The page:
one other thing about the mri scans though---most doctors may not know to order them with slight extension under your neck, but they can do that with a towel rolled up. Although I will not do that again because it worsened my stenosis symptoms--being in extension has bothered me a lot since onset of this in the 90s. So be careful because you might irritate things more and then feel permanently worse--I did after putting neck in pretty extreme extension for duration of a cat scan back then. It eventually calmed down but was an awful few months and then permanently at bit worse base line since then. Extension is like when you look up at sky etc that does not work for me!
But if the problem is obvious enough it will show up with a regular MRI scan, mine does, and then if there are abnormal neurological exam like positive hoffman or babinski and along with your history they can figure it out....if they want to. I think there can be discrimination once you have fibro or cfs diagnosis in your chart.

Here is more info from site of guy who started this original research

http://www.wichiaricenter.org/Chiari_Malformation

you can also look for rheumatogist Andrew Holman's research out of Seattle as he looked at this too for 10 years
 
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lauluce

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I'm starting to remember that back when I was 13, at the beginning of my disease, some doctor told me by loking at an x-ray of my neck that my vertebrae were closer to each other than thy should... I used to have severe neck stifeness from time to time back then... Having read this, I'll ask the spine specialist I'm going to visit for my lumbar disk erniations to check my neck too. I wonder if he'll find something now, 20 years later?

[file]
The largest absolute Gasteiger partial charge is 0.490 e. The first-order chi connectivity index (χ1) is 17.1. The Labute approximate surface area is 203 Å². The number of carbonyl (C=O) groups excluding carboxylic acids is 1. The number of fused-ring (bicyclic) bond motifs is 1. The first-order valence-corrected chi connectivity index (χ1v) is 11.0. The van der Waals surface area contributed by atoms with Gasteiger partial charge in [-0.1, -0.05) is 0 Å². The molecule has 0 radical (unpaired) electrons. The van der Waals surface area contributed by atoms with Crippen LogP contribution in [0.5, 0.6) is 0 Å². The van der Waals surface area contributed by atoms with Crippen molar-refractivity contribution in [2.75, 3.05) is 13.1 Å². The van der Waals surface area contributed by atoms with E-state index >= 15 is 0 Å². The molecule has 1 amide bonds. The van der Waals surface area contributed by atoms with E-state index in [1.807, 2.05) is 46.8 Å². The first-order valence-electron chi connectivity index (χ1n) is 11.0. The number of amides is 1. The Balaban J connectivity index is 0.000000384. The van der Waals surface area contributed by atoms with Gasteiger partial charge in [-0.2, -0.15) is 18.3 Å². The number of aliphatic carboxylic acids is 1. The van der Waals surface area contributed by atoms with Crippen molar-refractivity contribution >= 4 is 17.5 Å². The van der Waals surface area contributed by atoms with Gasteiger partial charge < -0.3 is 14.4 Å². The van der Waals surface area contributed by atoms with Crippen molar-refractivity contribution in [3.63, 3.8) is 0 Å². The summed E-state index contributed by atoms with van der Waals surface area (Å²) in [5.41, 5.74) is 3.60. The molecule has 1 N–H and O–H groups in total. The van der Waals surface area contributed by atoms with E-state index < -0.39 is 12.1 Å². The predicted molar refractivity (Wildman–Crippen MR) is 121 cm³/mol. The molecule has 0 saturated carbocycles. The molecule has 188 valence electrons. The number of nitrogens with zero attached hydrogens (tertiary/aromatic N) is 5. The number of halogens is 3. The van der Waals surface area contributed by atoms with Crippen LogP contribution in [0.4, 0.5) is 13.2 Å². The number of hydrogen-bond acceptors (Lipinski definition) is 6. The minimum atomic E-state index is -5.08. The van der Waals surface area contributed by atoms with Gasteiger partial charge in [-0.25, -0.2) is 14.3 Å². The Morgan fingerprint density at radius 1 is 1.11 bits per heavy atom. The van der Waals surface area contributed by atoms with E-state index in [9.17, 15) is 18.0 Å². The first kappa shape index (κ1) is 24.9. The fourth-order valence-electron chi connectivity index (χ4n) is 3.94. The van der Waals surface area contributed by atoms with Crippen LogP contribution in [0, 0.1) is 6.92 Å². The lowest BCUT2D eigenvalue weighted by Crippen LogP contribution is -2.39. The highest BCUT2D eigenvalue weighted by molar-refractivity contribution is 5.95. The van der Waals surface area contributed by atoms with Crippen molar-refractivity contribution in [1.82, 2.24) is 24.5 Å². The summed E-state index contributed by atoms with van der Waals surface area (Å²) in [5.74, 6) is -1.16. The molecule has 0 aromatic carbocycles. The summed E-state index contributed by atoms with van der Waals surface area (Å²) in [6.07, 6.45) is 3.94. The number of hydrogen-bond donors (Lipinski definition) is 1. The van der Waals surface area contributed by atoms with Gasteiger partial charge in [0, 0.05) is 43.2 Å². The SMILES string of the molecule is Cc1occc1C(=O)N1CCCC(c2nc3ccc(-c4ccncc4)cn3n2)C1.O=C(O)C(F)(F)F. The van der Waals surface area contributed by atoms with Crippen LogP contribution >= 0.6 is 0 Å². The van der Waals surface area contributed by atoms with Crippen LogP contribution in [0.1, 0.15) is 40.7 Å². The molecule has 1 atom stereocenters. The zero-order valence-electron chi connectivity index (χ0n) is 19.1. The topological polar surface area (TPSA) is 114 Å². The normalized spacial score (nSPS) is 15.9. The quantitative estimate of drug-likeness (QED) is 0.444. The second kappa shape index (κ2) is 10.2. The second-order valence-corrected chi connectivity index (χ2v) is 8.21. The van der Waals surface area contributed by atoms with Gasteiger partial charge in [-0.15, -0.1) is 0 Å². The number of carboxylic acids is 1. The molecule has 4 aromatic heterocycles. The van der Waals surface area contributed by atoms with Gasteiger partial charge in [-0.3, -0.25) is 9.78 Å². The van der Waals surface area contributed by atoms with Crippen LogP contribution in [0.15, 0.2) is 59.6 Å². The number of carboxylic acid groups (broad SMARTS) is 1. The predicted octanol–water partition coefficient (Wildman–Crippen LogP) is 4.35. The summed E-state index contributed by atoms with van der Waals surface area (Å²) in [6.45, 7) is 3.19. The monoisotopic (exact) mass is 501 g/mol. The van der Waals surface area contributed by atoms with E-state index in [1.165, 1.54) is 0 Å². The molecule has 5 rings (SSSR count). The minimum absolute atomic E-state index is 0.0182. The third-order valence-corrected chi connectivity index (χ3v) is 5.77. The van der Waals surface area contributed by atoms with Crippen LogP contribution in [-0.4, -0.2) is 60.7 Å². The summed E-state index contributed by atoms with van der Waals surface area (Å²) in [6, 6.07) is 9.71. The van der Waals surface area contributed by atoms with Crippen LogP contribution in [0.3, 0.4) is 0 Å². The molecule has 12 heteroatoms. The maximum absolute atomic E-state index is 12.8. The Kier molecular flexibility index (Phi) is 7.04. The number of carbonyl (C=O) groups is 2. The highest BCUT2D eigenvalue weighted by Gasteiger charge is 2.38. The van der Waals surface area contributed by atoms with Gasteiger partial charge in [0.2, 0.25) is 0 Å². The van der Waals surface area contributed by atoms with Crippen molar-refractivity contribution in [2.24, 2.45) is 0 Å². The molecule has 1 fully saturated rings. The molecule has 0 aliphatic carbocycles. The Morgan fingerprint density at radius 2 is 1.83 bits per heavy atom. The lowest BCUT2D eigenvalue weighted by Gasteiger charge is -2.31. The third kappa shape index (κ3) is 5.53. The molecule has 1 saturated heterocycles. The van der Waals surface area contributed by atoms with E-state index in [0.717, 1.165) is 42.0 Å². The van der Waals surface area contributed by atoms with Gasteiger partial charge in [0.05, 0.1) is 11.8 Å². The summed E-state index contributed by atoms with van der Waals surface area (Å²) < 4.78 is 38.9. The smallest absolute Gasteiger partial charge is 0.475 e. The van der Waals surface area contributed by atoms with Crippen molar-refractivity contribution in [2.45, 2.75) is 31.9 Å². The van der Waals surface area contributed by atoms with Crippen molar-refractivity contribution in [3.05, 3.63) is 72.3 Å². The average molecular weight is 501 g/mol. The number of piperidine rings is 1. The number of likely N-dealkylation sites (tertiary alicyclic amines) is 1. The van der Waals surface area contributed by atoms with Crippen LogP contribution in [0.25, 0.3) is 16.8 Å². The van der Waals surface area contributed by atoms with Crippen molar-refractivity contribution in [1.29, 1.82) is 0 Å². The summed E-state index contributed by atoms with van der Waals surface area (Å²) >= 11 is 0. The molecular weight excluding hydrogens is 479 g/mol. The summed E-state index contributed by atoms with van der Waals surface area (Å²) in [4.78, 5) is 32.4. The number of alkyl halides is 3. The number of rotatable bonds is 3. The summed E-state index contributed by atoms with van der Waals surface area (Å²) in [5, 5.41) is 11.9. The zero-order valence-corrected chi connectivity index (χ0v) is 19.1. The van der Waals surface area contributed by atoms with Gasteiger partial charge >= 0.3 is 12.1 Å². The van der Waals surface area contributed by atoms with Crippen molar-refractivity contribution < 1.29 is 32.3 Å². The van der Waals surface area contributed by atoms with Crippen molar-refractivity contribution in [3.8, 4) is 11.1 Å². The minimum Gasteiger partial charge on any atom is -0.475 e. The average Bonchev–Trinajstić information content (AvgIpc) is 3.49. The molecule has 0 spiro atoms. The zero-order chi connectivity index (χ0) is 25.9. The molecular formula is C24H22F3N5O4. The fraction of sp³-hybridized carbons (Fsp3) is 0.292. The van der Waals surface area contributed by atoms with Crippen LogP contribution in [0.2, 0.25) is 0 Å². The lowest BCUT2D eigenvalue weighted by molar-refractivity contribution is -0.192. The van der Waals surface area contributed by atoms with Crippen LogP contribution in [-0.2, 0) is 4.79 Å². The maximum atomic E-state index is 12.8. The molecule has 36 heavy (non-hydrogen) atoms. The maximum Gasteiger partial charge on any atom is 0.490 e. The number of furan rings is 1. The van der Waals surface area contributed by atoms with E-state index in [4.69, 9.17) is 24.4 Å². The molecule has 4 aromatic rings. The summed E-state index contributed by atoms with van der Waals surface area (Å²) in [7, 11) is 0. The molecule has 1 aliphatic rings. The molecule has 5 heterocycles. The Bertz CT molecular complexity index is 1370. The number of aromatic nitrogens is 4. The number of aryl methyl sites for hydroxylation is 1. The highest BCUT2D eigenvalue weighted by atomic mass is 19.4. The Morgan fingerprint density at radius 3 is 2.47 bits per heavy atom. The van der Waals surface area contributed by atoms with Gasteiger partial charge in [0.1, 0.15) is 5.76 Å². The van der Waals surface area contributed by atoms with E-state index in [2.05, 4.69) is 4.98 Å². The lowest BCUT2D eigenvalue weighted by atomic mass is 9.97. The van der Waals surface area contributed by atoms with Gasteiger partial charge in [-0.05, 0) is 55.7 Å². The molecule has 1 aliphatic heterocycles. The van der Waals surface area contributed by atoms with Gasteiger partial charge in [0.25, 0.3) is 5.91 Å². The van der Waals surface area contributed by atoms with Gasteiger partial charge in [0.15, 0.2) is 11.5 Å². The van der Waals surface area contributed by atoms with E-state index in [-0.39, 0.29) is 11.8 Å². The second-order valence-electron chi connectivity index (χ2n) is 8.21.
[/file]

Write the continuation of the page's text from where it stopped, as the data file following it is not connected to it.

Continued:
PatJ

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interrupting or impeding nerve signals. So possibly those impeded nerve signals can cause ME/CFS
I had an episode of Transverse Myelitis in 1991. Treatment was basically pumping me full of corticosteroids and then rehab for months. It wasn't until 2003 that I had my first obvious symptoms of ME during a time of high stress. I wonder if the spinal cord injury (and corticosteroids?) made me more susceptible to developing ME, or if I developed it in 1991 but it took until 2003 for conditions in my body to worsen enough to start showing obvious symptoms.